If those are the same (give or take a few parameters) lines of code, you end up with smaller, DRY code which is easier to maintain and modify.
Ah okay. So as far as I understand, ViewComposers don't really fit in my case. Because in my index fuction I get all stores, and in my show function I get a specific store. After that, I run some queries and do some calculations, which are a little bit similar, but nor really the same.
When I used to use Kohana, I would build specific View classes that extended the base View_Core class, so I could add a lot of view-related functionality to a more relevant class.
For example, asset management - this really isn't the controller's responsibility. A controller should not be managing what scripts, styles, etc have been added to a view, so I'd add this functionality to a specific View sub class, and instantiate that in the controller:
$this->view = new PageView($template);
This PageView class would then be responsible for adding or overriding its own scripts, styles etc, with a simple public API accessible from the controller:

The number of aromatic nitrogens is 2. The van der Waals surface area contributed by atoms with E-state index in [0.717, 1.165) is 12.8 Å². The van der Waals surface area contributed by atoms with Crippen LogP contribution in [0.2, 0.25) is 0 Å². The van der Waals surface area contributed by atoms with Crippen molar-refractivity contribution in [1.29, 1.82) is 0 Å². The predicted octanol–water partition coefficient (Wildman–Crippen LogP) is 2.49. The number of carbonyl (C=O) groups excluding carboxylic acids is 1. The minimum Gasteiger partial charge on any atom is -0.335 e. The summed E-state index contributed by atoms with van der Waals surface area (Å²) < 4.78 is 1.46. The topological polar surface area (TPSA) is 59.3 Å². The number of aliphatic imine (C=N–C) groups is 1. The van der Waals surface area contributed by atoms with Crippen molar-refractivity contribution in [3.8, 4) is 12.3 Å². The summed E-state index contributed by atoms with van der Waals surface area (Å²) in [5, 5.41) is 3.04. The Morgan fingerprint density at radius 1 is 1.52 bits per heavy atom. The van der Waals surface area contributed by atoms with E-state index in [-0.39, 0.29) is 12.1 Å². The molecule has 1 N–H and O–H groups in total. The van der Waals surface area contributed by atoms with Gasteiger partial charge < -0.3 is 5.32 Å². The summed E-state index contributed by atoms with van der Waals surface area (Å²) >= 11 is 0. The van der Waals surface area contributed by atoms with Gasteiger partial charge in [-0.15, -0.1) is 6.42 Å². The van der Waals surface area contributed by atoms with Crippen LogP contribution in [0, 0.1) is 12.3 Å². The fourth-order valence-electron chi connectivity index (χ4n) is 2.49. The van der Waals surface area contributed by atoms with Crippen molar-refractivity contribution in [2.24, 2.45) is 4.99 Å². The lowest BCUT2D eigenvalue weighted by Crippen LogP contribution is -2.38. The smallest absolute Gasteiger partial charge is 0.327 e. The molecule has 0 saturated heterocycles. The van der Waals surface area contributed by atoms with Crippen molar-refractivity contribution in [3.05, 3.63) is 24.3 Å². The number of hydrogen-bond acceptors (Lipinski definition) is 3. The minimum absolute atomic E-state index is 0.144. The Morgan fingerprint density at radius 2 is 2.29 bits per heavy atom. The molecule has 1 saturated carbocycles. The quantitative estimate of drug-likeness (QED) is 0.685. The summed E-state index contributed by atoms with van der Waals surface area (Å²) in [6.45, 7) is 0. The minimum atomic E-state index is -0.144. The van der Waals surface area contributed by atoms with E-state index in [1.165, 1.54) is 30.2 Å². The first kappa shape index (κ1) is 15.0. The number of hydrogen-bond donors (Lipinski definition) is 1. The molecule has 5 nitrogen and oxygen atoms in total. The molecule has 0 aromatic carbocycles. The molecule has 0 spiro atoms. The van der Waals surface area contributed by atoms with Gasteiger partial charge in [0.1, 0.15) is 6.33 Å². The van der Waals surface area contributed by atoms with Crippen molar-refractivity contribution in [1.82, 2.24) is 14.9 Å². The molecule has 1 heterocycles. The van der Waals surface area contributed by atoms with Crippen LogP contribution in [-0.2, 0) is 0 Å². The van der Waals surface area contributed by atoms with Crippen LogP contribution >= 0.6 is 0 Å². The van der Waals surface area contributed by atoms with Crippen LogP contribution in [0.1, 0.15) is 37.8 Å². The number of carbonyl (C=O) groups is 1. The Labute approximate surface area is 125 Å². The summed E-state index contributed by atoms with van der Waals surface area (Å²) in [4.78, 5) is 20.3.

The general way of doing things at the time was to add this kind of functionality to a Controller superclass, but that never sat well with me - why clog up all your action methods with a bunch of functions specific to views?
I'm just starting on Laravel (haven't built an app yet) but it seems to me that view composers fit into this kind of thinking - taking away view-specific functionality from controllers.
I've written in the comments on another site regarding View Composers and Creators that I think they're badly named; the functionality instead should be called called view filters, in the same way that Controllers have them. I think...
view($template, $data) ->before( /* function */) ->after(/* function */);
... makes much more sense than the current nomenclature.
It sounds like in your app that the controller should be doing the job of managing the store, but if you did want to make that dryer, an additional service provider would probably be the way here.
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